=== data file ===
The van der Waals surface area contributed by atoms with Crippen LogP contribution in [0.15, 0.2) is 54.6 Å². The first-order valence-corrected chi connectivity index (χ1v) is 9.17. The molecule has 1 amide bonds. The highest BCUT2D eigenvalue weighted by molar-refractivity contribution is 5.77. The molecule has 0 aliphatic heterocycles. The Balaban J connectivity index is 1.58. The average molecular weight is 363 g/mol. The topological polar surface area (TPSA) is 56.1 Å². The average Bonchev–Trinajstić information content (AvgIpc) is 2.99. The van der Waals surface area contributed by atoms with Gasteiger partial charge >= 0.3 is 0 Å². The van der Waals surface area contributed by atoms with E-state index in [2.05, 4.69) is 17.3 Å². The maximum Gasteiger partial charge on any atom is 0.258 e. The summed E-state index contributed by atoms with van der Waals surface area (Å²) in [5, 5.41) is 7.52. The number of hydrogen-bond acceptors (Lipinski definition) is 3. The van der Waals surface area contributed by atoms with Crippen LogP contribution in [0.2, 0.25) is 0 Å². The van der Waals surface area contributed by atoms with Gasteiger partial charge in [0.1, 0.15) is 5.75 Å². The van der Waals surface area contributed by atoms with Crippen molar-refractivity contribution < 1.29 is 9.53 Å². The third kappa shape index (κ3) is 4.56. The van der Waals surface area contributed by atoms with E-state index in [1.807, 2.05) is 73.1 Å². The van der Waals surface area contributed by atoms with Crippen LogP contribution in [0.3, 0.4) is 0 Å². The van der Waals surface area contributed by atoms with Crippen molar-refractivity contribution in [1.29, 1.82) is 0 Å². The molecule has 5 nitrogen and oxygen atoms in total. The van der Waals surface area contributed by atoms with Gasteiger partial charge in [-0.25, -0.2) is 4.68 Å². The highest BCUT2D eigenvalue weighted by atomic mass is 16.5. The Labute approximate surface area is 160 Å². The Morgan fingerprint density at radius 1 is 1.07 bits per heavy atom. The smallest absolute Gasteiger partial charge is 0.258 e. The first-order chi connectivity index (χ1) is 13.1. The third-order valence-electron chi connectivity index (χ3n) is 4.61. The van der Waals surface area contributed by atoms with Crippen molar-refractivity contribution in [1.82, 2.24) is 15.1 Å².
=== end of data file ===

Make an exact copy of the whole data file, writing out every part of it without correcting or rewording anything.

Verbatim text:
The van der Waals surface area contributed by atoms with Crippen LogP contribution in [0.15, 0.2) is 54.6 Å². The first-order valence-corrected chi connectivity index (χ1v) is 9.17. The molecule has 1 amide bonds. The highest BCUT2D eigenvalue weighted by molar-refractivity contribution is 5.77. The molecule has 0 aliphatic heterocycles. The Balaban J connectivity index is 1.58. The average molecular weight is 363 g/mol. The topological polar surface area (TPSA) is 56.1 Å². The average Bonchev–Trinajstić information content (AvgIpc) is 2.99. The van der Waals surface area contributed by atoms with Gasteiger partial charge >= 0.3 is 0 Å². The van der Waals surface area contributed by atoms with E-state index in [2.05, 4.69) is 17.3 Å². The maximum Gasteiger partial charge on any atom is 0.258 e. The summed E-state index contributed by atoms with van der Waals surface area (Å²) in [5, 5.41) is 7.52. The number of hydrogen-bond acceptors (Lipinski definition) is 3. The van der Waals surface area contributed by atoms with Crippen LogP contribution in [0.2, 0.25) is 0 Å². The van der Waals surface area contributed by atoms with Gasteiger partial charge in [0.1, 0.15) is 5.75 Å². The van der Waals surface area contributed by atoms with Crippen molar-refractivity contribution < 1.29 is 9.53 Å². The third kappa shape index (κ3) is 4.56. The van der Waals surface area contributed by atoms with E-state index in [1.807, 2.05) is 73.1 Å². The van der Waals surface area contributed by atoms with Crippen LogP contribution in [0.3, 0.4) is 0 Å². The van der Waals surface area contributed by atoms with Crippen molar-refractivity contribution in [1.29, 1.82) is 0 Å². The molecule has 5 nitrogen and oxygen atoms in total. The van der Waals surface area contributed by atoms with Gasteiger partial charge in [-0.25, -0.2) is 4.68 Å². The highest BCUT2D eigenvalue weighted by atomic mass is 16.5. The Labute approximate surface area is 160 Å². The Morgan fingerprint density at radius 1 is 1.07 bits per heavy atom. The smallest absolute Gasteiger partial charge is 0.258 e. The first-order chi connectivity index (χ1) is 13.1. The third-order valence-electron chi connectivity index (χ3n) is 4.61. The van der Waals surface area contributed by atoms with Crippen molar-refractivity contribution in [1.82, 2.24) is 15.1 Å².